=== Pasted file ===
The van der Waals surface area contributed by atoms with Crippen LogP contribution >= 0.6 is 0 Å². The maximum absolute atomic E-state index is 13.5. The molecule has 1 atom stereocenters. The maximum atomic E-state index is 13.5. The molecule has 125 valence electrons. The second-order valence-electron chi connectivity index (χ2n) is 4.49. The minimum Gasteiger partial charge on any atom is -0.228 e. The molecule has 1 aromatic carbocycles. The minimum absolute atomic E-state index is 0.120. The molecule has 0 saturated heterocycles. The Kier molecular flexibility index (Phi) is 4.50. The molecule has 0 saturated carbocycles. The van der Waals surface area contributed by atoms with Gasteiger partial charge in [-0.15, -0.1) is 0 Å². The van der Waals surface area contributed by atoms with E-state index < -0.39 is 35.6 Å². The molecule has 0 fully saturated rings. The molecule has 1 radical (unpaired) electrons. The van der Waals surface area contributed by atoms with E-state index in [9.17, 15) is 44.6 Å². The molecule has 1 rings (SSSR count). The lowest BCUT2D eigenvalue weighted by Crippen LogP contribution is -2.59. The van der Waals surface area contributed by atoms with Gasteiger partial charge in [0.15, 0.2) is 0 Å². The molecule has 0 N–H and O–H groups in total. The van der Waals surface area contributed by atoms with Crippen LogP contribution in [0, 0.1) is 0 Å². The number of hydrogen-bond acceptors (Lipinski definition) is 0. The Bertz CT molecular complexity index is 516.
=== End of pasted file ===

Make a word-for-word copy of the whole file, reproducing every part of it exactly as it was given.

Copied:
The van der Waals surface area contributed by atoms with Crippen LogP contribution >= 0.6 is 0 Å². The maximum absolute atomic E-state index is 13.5. The molecule has 1 atom stereocenters. The maximum atomic E-state index is 13.5. The molecule has 125 valence electrons. The second-order valence-electron chi connectivity index (χ2n) is 4.49. The minimum Gasteiger partial charge on any atom is -0.228 e. The molecule has 1 aromatic carbocycles. The minimum absolute atomic E-state index is 0.120. The molecule has 0 saturated heterocycles. The Kier molecular flexibility index (Phi) is 4.50. The molecule has 0 saturated carbocycles. The van der Waals surface area contributed by atoms with Gasteiger partial charge in [-0.15, -0.1) is 0 Å². The van der Waals surface area contributed by atoms with E-state index < -0.39 is 35.6 Å². The molecule has 0 fully saturated rings. The molecule has 1 radical (unpaired) electrons. The van der Waals surface area contributed by atoms with E-state index in [9.17, 15) is 44.6 Å². The molecule has 1 rings (SSSR count). The lowest BCUT2D eigenvalue weighted by Crippen LogP contribution is -2.59. The van der Waals surface area contributed by atoms with Gasteiger partial charge in [0.15, 0.2) is 0 Å². The molecule has 0 N–H and O–H groups in total. The van der Waals surface area contributed by atoms with Crippen LogP contribution in [0, 0.1) is 0 Å². The number of hydrogen-bond acceptors (Lipinski definition) is 0. The Bertz CT molecular complexity index is 516.